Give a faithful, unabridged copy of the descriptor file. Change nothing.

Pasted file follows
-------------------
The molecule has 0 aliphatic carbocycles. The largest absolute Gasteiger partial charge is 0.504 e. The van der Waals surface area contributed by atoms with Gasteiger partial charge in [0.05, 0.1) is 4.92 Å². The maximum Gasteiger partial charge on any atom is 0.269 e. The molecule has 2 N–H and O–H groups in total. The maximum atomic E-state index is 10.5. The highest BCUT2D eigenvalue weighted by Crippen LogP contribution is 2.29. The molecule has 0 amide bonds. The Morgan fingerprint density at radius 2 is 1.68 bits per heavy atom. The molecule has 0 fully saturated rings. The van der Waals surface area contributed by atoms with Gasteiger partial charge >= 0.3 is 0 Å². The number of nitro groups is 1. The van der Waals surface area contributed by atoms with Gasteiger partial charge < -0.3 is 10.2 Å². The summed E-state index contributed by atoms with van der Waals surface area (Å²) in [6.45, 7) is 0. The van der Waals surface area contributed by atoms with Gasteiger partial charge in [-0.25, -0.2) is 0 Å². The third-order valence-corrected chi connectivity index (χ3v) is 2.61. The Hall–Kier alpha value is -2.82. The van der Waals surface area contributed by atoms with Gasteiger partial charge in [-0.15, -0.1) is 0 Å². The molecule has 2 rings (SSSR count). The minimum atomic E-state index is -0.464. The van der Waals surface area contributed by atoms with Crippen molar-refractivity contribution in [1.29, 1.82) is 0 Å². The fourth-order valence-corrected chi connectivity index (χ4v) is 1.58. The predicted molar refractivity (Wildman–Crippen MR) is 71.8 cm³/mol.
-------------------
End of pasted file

The molecule has 0 aliphatic carbocycles. The largest absolute Gasteiger partial charge is 0.504 e. The van der Waals surface area contributed by atoms with Gasteiger partial charge in [0.05, 0.1) is 4.92 Å². The maximum Gasteiger partial charge on any atom is 0.269 e. The molecule has 2 N–H and O–H groups in total. The maximum atomic E-state index is 10.5. The highest BCUT2D eigenvalue weighted by Crippen LogP contribution is 2.29. The molecule has 0 amide bonds. The Morgan fingerprint density at radius 2 is 1.68 bits per heavy atom. The molecule has 0 fully saturated rings. The van der Waals surface area contributed by atoms with Gasteiger partial charge >= 0.3 is 0 Å². The number of nitro groups is 1. The van der Waals surface area contributed by atoms with Gasteiger partial charge < -0.3 is 10.2 Å². The summed E-state index contributed by atoms with van der Waals surface area (Å²) in [6.45, 7) is 0. The van der Waals surface area contributed by atoms with Gasteiger partial charge in [-0.25, -0.2) is 0 Å². The third-order valence-corrected chi connectivity index (χ3v) is 2.61. The Hall–Kier alpha value is -2.82. The van der Waals surface area contributed by atoms with Gasteiger partial charge in [-0.15, -0.1) is 0 Å². The molecule has 2 rings (SSSR count). The minimum atomic E-state index is -0.464. The van der Waals surface area contributed by atoms with Crippen molar-refractivity contribution in [1.29, 1.82) is 0 Å². The fourth-order valence-corrected chi connectivity index (χ4v) is 1.58. The predicted molar refractivity (Wildman–Crippen MR) is 71.8 cm³/mol.